Dr. Kim Lim inspires with her passion for Canine Rehabilitation

If you’re one of the lucky people that has registered for the Canine Sports Medicine and Rehabilitation Workshop, you’ll meet Dr Kim Lim, who is an educator at the workshop. When I interviewed Kim recently, I was blown away by her passion for veterinary rehabilitation. If Kim can’t demonstrate the benefits of rehabilitation, then I don’t think anyone could!

Read on to learn more about Kim and her inspiring career in rehabilitation.


 

What inspired you to become a veterinarian and then go onto specialise in canine rehabilitation?

“I chose to be a vet by default; looking at a list of university courses in year 9, I had no idea what most of them were. Top of the list was actuary(?) Anyway at the bottom was veterinary science and I knew what that was. Maybe it was a bit of guilt from my rabbit having to be put down with myxo. Luckily for me, I have never regretted it. I loved pulling things apart and trying (mostly unsuccessfully) to put things back together again when young. Surgery was quite similar, but I didn’t enjoy the anaesthetic side of things (back then, I started with an in-breathing Komesaroff, no other monitoring devices etc.).

Discovering biomechanical medicine allowed me to change the biomechanics and function of the body without the anaesthetic or cutting things open. Rehabilitation was a natural extension of the biomechanics training. Sometimes it is like finding pieces of the jigsaw puzzle; you keep looking for better, more elegant ways to help your patients. I remember graduating from vet school and feeling like I never wanted to study again.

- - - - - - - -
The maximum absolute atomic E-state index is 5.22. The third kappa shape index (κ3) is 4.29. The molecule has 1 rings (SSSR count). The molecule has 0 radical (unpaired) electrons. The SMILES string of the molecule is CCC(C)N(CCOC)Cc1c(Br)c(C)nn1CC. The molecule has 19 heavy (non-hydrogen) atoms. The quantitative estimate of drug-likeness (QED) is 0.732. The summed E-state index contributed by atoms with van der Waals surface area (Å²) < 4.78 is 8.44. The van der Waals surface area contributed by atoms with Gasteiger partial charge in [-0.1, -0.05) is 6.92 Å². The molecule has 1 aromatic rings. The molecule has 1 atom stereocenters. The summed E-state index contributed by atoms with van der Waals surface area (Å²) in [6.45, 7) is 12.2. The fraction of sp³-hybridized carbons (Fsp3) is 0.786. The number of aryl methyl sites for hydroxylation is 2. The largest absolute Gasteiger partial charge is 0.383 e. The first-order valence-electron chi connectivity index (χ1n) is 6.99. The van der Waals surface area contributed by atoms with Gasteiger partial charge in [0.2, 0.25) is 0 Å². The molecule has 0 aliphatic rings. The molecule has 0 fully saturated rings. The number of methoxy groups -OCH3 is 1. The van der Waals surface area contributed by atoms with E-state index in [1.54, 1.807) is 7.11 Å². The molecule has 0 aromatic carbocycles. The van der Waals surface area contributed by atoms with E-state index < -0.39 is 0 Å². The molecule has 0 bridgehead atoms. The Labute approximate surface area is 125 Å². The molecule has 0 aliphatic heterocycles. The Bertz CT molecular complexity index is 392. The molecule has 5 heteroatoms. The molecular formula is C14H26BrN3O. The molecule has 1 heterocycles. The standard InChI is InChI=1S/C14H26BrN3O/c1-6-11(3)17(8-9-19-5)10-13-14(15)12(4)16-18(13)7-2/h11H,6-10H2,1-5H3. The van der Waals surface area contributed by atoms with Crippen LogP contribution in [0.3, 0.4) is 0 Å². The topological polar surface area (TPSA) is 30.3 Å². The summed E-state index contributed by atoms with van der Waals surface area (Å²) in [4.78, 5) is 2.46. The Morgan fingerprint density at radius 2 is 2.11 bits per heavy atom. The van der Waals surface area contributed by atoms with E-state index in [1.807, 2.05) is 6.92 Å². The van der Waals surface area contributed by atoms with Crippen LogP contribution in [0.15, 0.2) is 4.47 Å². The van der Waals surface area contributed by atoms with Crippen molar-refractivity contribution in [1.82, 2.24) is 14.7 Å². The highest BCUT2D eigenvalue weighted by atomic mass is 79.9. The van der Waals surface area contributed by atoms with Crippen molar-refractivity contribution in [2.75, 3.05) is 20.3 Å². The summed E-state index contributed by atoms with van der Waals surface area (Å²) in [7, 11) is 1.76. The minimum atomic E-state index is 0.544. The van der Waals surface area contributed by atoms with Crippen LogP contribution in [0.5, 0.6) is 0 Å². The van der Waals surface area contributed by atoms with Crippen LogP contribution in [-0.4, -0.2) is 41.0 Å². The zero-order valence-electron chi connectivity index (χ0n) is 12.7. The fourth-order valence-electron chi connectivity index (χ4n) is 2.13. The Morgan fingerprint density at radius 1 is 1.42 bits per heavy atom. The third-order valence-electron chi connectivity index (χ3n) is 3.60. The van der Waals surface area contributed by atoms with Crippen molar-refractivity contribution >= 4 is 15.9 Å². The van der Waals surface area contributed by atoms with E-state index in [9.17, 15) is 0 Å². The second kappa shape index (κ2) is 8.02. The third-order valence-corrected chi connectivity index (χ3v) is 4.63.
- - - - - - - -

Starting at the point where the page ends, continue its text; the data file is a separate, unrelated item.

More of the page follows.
So, I did an acupuncture certification a year later because that wasn’t anything like vet school studying. It was more like the stuff my mother used to tell me; a bit of my culture thrown in, not really medicine…How wrong I was; and I have never really stopped learning since.”

 

What would you have done if you hadn’t become a veterinarian?

“Probably an engineer. There is a long history of engineers in the family. I have since found out that my love of fixing things is not just an engineering thing but is shared among many vets.”

 

In your own words, what is it about canine rehabilitation that you find interesting and that you believe general practitioners would benefit from learning about and performing better?